PARIS.- The Hôtel de Crillon sale will be remembered as a spectacular event in which thousands of people took part in an extraordinary atmosphere, rendered possible by meticulous organization.
After welcoming 25,000 visitors in 5 days at the viewing, and selling 10,000 catalogues, the sale of furnishings and wine from the Hôtel de Crillon pulverized its overall estimate to attain 6 million (4.7m hammer), some six times what had been predicted, with 100% of lots sold.
From 2 to 100 times pre-sale estimates
All lots in whatever field furniture, lighting, silver, linen, crockery sold for between 2 and 10 times their initial estimate to buyers from across the world, with some lots those particularly imbued with the magic of the famous de luxe hotel selling for up to 100 times estimate, like the restaurant sign which fetched 26,000 (20,000 hammer) against an estimate of 200-300.
Half the Lots Sold to On-Line Buyers
Thanks to Artcurial Live Bid, 50% of lots were sold to on-line bidders (2700 internet bidders registered) despite the very active saleroom.
New Clients from around the World
There was also the presence of numerous new bidders not used to auctions, keen to acquire a slice of the history of French art de vivre. As well as all the French clients, there were also buyers from the Middle East, Belgium, Russian and various other European countries.
For each lot there were hundreds of bidders on-line, successfully three-quarters of the time, against a very reactive saleroom composed of both regular collectors and new bidders, which all produced an electric atmosphere revealed Stéphane Aubert, one of the auctioneers.
324,800 for the Bar designed by César
On Friday 19 April, in front of a packed saleroom, François Tajan knocked down the bar unit made by César in 1982 for 324,800 (250,000 hammer), against an estimate of 10,000-12,000, to a contemporary art collector from Northern Europe. The bar, some 17 feet long, its front incrusted with faceted mirror, was the subject of a lively bidding war involving 10 prospective buyers in the room and on the phone.
Generally speaking, all the Art Deco-style bar furniture designed by Sonia Rykiel in 1982 fetched high prices: 8,443 for a pair of stools (6, 500 hammer), and 9,093 (7,000 hammer) for an ensemble comprising a sofa, two armchairs with red velvet upholstery, and an adjustable table.
160,600 raised in aid of the Samu Social & Foyer de la Madeleine
The sale for charity of 5 mini-bars and 28 Directoire-style fauteuils from the restaurant Les Ambassadeurs, each customized by an artist or designer, totalled 147,100. And 4 special lots, consisting of a stay and dinner in the new Hôtel de Crillon on the day it reopens, were knocked down at the end of the sale for a total of 13,500. These sums, for which Artcurial waived the buyers premium, will be donated to the Samu Social and the Foyer de la Madeleine. The mini-bar redesigned by Enki Bilal fetched 21,000, while the armchair reworked by Albert Elbaz climbed to 11,000.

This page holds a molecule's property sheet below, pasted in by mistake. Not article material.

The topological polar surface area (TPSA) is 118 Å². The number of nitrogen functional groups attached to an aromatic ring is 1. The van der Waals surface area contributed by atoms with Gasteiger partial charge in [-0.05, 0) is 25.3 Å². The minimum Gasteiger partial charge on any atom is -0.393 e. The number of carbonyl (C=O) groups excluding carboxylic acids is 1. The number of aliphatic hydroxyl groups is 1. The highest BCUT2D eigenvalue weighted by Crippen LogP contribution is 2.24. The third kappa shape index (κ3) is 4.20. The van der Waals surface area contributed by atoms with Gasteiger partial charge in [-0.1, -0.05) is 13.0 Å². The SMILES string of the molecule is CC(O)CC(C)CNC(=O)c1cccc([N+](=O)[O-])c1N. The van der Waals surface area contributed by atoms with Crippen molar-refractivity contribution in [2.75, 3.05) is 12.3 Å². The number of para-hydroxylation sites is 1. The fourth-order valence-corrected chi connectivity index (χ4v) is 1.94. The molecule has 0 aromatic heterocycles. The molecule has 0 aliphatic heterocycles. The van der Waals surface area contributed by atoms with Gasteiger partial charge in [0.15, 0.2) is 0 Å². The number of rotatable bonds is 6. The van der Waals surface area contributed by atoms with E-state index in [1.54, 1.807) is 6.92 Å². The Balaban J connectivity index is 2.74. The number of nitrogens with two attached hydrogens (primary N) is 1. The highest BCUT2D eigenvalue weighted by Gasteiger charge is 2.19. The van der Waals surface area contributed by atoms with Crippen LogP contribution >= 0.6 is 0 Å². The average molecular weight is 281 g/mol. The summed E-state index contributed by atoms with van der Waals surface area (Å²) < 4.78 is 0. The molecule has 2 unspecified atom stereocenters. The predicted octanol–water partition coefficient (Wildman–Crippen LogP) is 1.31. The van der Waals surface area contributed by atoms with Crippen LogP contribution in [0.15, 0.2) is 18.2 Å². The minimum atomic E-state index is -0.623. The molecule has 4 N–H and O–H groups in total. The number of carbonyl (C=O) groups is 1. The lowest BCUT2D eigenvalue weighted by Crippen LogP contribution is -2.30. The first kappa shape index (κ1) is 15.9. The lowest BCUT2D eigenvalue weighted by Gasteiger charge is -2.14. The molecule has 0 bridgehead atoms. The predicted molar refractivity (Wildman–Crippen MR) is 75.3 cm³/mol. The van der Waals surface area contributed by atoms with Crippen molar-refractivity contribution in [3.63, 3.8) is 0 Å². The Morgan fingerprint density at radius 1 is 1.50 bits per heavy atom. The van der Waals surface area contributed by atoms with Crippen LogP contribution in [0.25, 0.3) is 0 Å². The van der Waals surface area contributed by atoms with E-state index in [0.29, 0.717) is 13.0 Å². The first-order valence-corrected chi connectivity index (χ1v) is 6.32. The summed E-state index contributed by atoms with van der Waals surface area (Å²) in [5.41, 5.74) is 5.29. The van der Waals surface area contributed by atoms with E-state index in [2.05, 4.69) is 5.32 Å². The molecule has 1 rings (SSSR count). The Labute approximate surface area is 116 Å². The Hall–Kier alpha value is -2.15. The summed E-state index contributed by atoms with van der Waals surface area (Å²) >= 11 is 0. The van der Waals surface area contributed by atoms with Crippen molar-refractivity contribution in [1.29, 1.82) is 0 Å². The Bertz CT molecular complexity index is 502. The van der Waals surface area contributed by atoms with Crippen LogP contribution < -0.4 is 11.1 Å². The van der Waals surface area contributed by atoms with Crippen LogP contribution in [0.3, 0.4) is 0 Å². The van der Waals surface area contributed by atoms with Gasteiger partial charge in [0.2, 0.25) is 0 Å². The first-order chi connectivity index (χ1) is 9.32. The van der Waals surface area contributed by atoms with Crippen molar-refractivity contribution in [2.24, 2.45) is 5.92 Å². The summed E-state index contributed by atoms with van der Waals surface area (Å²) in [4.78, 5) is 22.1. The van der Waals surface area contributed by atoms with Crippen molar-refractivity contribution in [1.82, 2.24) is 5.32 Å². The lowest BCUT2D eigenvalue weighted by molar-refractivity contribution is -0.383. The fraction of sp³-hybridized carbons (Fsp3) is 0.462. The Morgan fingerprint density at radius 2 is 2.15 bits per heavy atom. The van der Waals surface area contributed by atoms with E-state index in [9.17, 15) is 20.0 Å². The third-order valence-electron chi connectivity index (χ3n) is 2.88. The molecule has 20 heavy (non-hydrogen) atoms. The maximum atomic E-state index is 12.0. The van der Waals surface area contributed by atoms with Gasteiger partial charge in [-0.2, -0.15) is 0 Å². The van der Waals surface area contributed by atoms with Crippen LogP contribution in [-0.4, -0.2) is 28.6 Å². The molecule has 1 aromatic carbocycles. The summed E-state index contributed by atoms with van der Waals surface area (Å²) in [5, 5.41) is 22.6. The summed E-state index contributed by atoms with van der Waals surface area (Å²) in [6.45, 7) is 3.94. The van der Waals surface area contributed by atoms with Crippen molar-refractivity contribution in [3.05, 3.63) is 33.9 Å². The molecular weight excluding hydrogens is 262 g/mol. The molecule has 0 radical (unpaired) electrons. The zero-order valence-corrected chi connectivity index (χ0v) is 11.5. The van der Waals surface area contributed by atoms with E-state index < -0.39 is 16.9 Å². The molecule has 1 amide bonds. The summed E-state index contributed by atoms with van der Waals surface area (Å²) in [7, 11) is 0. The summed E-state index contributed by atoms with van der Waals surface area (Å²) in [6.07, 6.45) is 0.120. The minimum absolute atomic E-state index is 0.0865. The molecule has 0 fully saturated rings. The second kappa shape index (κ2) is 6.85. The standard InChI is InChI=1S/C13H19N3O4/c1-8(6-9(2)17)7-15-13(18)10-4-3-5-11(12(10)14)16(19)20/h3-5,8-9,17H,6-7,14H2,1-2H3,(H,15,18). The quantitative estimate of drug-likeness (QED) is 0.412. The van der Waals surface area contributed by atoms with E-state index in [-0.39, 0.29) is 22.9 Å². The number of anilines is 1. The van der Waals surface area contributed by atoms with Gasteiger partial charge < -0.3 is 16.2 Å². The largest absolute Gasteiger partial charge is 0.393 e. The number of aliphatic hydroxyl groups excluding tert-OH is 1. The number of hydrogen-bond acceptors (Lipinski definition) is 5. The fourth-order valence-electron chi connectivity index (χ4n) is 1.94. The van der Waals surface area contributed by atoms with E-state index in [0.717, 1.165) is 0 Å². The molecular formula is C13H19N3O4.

77,900 for the Philippe Starck table in Baccarat crystal
The Starck console-table in Baccarat crystal, from the restaurant Les Ambassadeurs, was acquired by a Middle Eastern lady in the saleroom for 77,900 (60,000 hammer), five times estimate.
Enormous Success for furniture from the Presidential Suite
Furniture from the Presidential Suites (Rooms 355/357) was in high demand: a fancy red velvet settee (est. 2500-3000) took 10,400 (8,000 hammer); a pair of red silk curtains 16,900 (13,000 hammer); the rug 17,500 (13,500 hammer); and the coffee-table 7100 (5500 hammer).
Furniture from the Bernstein Suite was also fiercely contested. The bed fetched over de 9000 (7000 hammer), the 4 pairs of curtains 7865 (6400 hammer), and the coffee-table 9100 (7000 hammer), all selling to a great admirer of Leonard Bernstein, and set to be installed in a listed building in south-west France. The rug zoomed to 15,600 (12,000 hammer), ten times estimate, and the two sofas went to the same buyer for a combined 17,000 (6,600 & 6,500 hammer).
The Crillon Effect
A Christofle dessert trolley went to 20,800 (lot 182, 16,000 hammer), five times estimate, while the hotel mantelpieces (27 in total) were all keenly contested. One, in the Louis XV- style (est. 600-800), attained 14,900 (lot 298, 11,500 hammer).
The concierges key rack fetched 11,000 (lot 6, 8500 hammer), ten times estimate, and the Lalique chandeliers from the Obé restaurant doubled their 3000-4000 estimate to reach between 9100 and 10,400 apiece (lots 183-190, 7000-8000 hammer).
Small items were just as popular, like a pair of gilt metal ashtrays that ended up racing to 30 times estimate to bring 4400 (lot 1781, 3400 hammer).
A silvered metal cutlery set went to 10 times estimate, fetching 6500 (lot 1946, 5000 hammer), and 24 wine-glasses, expected to bring just 150-200, soared to 2600 (lot 270, 2000 hammer). Bathroom accessories with an estimate of 300-500 all sold for between 1400 and 3100 (lots 419-438).